Rarelyalways releases ‘Caption’ video – Voice Online


‘CAPTION’ IS the first single to be taken from Rarelyalways’ upcoming ‘Baby Buffalo’ EP, and it’s videro is out today.  

Early grime inspired his approach on the track, which embraces eventful snapshots with enough courage to frame them. 

“So glad I never dismissed this riddim,” he says. “I stumbled across my old hard-drive and couldn’t resist giving it a good old polish.” 

Directed by himself and filmed/edited by Mark Kamara, it’s accompanying visual follows the development of a young person, from toddler to grown man.  

He had this to say on it: “The video is simply snap-shots of a figure who has a weak support network with an unlimited amount of freedom, which could be perceived as abandonment.

“Throughout the scenes we frame awkward moments as we see this figure age via his shoe size.”  

Delving deep into the Hackney raised jazz musician, producer and vocalists vast skillset developed from a dizzying array of musical education and practice, ‘Baby Buffalo’ doesn’t really do the expected. 

He has walked his own path, absorbing culture and music from even the most unlikely sources, always focused on the big picture. 

Subtle hints of great British one-offs like Tricky, Roots Manuva or a more laid-back Dizzee Rascal are strewn across his scintillating four track debut, but ‘Baby Buffalo’ is a unique statement of intent; a whole ethical framework and worldview carefully constructed and boiled down into a clear, concise and easy to grasp expression.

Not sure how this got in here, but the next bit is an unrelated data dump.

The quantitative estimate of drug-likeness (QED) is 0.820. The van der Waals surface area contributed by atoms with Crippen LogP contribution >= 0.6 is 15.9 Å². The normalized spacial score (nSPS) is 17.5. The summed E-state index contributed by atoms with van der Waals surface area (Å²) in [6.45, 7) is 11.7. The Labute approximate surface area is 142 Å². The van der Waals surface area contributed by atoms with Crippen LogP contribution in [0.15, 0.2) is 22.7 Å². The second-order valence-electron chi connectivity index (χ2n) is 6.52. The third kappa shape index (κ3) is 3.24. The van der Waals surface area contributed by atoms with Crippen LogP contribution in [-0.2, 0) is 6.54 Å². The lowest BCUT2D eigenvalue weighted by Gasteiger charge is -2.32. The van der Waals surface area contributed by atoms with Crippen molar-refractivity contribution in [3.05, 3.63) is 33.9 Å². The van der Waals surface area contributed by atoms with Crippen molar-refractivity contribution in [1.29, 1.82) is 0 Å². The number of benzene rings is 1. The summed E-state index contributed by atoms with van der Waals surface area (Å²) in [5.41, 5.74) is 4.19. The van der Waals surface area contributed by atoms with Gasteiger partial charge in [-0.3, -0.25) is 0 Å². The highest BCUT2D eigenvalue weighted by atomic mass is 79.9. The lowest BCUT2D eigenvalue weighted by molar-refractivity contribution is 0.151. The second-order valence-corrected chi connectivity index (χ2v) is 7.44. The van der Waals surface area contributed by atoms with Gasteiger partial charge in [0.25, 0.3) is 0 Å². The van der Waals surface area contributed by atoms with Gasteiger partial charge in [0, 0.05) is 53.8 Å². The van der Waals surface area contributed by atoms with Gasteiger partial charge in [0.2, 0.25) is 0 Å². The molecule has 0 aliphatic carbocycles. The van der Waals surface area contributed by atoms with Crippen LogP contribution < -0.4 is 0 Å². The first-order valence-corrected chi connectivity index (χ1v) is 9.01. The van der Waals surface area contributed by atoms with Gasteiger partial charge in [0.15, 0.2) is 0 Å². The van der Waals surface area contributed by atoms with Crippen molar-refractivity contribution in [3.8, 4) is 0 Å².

Rarelyalways was always absorbed by music. His single dad was a drummer, playing mainly gospel.

At home he heard Motown and reggae most of all, and thanks to his family’s West African background, lots of Fela and other Afrobeat.

At school he played percussion in Samba bands and learned classical instruments, but what he truly obsessed over was film music, notably Harry Potter and School of Rock. “Not going to lie, that film got me playing bass,” he admits.

A self-confessed ‘old head,’ he immersed in Led Zeppelin, Bob James and Earl Klugh, and if he listened to modern music it was stuff that echoed that seventies era.

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